Moving to Seattle: buy or rent?

8 Replies

Hi everyone,

I’m currentky in Columbia SC and have received a job offer which requires me to move to Seattle. I have 4 rentals here in a Columbia which I plan to keep, and my home, which I will likely sell if I move (for the capital gains tax benefit).

The question I have is that Seattle is a hot hot hot market and while I’m totally fine jumping in with both feet, part of me wonders if it might not be a better market to rent in, which would  allow me to use the cash from the sale of my house for other investments. I’m also a bit worried about a market correction (and spending $700k on a fixer upper and finding myself in the middle of a correction!)

Any thoughts on the pros and cons of the Seattle area market? My job will be in Bellevue btw.

Hello @Heidi Wilson ,

There are some pros and cons in WA right now. As a licensed Realtor in Washington, I can tell you that our market has never been this hot and there are some quite insane offers being placed by buyers due to the lack of inventory right now. In my opinion, a big correction isn't likely to happen in the next few years unless there is a catastrophic event like a major earthquake or a volcanic eruption. 

Homes are still appreciating rapidly due to many factors and people are starting to flood the greater Seattle areas right now due to the home/rent prices in King County. Areas in Pierce county like Tacoma, Edgewood, Puyallup, Sumner, and Lake Tapps are areas that I can see having a tremendous amount of appreciation in the next few years. Hope this helps!

Let me know if I can help in any way. 


@Heidi Wilson

I’d say if you plan to move again within the next 3-5 years then I would rent. If you work in tech you will have recruiters flocking to you on a daily basis trying to poach you. More times than not you’ll come across an opportunity that you’d like to jump on but, if you’re tied to a 30 year mortgage, some complexities will be adding in.

If you’re planning to be here long term then I would definitely try to buy. If you want to live in Bellevue please be prepared to get into a bidding war, pay above asking, and pay a very, very hefty amount.

If you want something more affordable and would like to avoid a bidding war, the Pierce County area as mentioned above would be fantastic. My wife and I bought a new build in Edgewood last December for $425k. It’s 2100 sq ft, has a yard, 2 car garage, and are in a really nice neighborhood. The only downside for you would be commuting to Bellevue. Depending on what time you’d be getting to work it could take up to 2.5 hours. The travel home would be the same. If you can work from home I’d highly suggest buying in Pierce County as opposed to King.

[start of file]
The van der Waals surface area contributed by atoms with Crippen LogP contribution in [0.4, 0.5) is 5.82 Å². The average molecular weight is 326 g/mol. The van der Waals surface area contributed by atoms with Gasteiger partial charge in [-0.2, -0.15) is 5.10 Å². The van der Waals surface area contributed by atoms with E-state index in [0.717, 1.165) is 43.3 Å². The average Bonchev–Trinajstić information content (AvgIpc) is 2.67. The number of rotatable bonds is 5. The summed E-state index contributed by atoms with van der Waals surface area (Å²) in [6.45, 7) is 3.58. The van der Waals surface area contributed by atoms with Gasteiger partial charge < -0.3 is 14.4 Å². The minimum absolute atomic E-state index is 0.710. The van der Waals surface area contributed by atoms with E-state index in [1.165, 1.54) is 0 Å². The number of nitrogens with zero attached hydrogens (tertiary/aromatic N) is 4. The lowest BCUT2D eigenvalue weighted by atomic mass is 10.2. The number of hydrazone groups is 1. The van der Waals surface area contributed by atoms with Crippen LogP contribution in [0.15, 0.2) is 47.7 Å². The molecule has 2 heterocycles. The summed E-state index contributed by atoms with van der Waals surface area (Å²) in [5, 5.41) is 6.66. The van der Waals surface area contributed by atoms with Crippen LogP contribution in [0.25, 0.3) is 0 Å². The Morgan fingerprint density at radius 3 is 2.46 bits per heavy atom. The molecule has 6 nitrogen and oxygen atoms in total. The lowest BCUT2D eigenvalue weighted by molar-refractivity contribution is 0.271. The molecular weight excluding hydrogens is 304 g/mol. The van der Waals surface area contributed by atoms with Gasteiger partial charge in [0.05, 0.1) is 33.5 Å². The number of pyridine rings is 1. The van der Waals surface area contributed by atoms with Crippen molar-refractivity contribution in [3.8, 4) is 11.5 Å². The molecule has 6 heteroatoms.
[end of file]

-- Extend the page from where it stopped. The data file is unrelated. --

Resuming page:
Let me know if you’d like to talk any more about this!

Hi Heidi,

Congrats on your new job offer, how exciting! I have had a few friends make the exact opposite move that you are making after accepting a Boeing offer. I like that you are hanging on to your rentals in Columbia! 

Yes you are correct about Seattle being an intense market. It seems that we see the same article is in the newspaper every week regarding record high prices for homes around the greater Seattle area. With that being said, every market has both its similarities and differences. If you are planning on buying a home smack dab in the middle of downtown, you will obviously pay a hefty price. Same goes for Bellevue. However, that doesn't mean that you won't be able to find a place that works for you in those cities or the surrounding areas. There are parts of Seattle and Bellevue that are more affordable than others. It all depends on what kind of property you are looking for. 

I grew up in the Bellevue area and if you are willing to live right outside the city limits, there are other areas that can work well for both rental homes and or a primary residence. Renton is a great area with all sorts of options. Tukwila, Des Moines, Kent, Maple Valley and White Center are all great options if you are looking to buy or rent.

I understand your concern about a market correction! However, as long as you aren't breaking the cardinal rule of overspending on your purchase, you "should" be fine. Even if the market does correct, the corporate job opportunities won't let that last long. We have decided to sell a few of our rentals for the same reason only to continue to reinvest in more foreclosure opportunities. 

Let us know if we can help guide you to the right area. Congrats again and enjoy the wonderful summers here in Washington, they are hard to beat!

Satbir Gill

@Heidi Wilson    Is your job downtown Bellevue or somewhere outside of downtown. If it's downtown, I'd enjoy the safe and fun, and car-free downtown life and rent. If you have to drive and want a detached home, I'd look at suburbs even more east like Issaquah, North Bend, Redmond. It's all pricey, but could continue to appreciate.

Thanks for your replies! The other constraining factor is I have a pit/lab mix dog which probably precludes me from renting most places. I’ve looked around and there are a lot of “no pets” and “small dogs only” requirements. Plus she needs a yard (she’s bad with other dogs so dog parks are not fun)

Rentals went up this year for the downtown Seattle area about 8%. Compound that with the 20% from the last two years and you can see urban living is a tough road for 2018. the only good news is price hikes are likely tapped out. I am seeing studios at 1450. Some go for 1750 when short term leasing is needed. You can imagine what having rooms will cost. Add new taxes in the mix that just came online this year and next year prices will reflect the tax hikes. All the new buildings here are mixed use and the city announced plans for a head tax coming soon. Might be viewed illegal, but politicians don’t seem to notice the little things.